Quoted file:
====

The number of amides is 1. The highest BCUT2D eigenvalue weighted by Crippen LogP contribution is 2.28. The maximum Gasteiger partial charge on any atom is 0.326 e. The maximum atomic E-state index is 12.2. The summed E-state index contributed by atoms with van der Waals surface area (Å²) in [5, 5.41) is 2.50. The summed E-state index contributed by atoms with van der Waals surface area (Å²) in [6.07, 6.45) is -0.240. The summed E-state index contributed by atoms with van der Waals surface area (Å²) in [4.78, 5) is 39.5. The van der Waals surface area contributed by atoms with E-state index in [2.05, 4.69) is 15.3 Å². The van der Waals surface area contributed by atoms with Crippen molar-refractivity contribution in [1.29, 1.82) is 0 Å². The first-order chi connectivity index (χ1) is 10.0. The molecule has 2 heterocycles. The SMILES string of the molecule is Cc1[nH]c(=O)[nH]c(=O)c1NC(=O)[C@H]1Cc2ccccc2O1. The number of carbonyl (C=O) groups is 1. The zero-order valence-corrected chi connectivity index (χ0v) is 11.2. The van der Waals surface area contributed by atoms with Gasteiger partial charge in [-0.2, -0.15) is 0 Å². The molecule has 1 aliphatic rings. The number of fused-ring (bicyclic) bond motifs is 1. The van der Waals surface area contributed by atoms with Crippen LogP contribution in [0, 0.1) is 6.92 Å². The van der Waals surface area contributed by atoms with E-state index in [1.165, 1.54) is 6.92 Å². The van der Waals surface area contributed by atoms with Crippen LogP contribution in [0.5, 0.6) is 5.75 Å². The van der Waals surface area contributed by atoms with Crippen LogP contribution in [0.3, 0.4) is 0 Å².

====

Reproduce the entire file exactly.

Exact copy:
The number of amides is 1. The highest BCUT2D eigenvalue weighted by Crippen LogP contribution is 2.28. The maximum Gasteiger partial charge on any atom is 0.326 e. The maximum atomic E-state index is 12.2. The summed E-state index contributed by atoms with van der Waals surface area (Å²) in [5, 5.41) is 2.50. The summed E-state index contributed by atoms with van der Waals surface area (Å²) in [6.07, 6.45) is -0.240. The summed E-state index contributed by atoms with van der Waals surface area (Å²) in [4.78, 5) is 39.5. The van der Waals surface area contributed by atoms with E-state index in [2.05, 4.69) is 15.3 Å². The van der Waals surface area contributed by atoms with Crippen molar-refractivity contribution in [1.29, 1.82) is 0 Å². The first-order chi connectivity index (χ1) is 10.0. The molecule has 2 heterocycles. The SMILES string of the molecule is Cc1[nH]c(=O)[nH]c(=O)c1NC(=O)[C@H]1Cc2ccccc2O1. The number of carbonyl (C=O) groups is 1. The zero-order valence-corrected chi connectivity index (χ0v) is 11.2. The van der Waals surface area contributed by atoms with Gasteiger partial charge in [-0.2, -0.15) is 0 Å². The molecule has 1 aliphatic rings. The number of fused-ring (bicyclic) bond motifs is 1. The van der Waals surface area contributed by atoms with Crippen LogP contribution in [0, 0.1) is 6.92 Å². The van der Waals surface area contributed by atoms with E-state index in [1.165, 1.54) is 6.92 Å². The van der Waals surface area contributed by atoms with Crippen LogP contribution in [0.5, 0.6) is 5.75 Å². The van der Waals surface area contributed by atoms with Crippen LogP contribution in [0.3, 0.4) is 0 Å².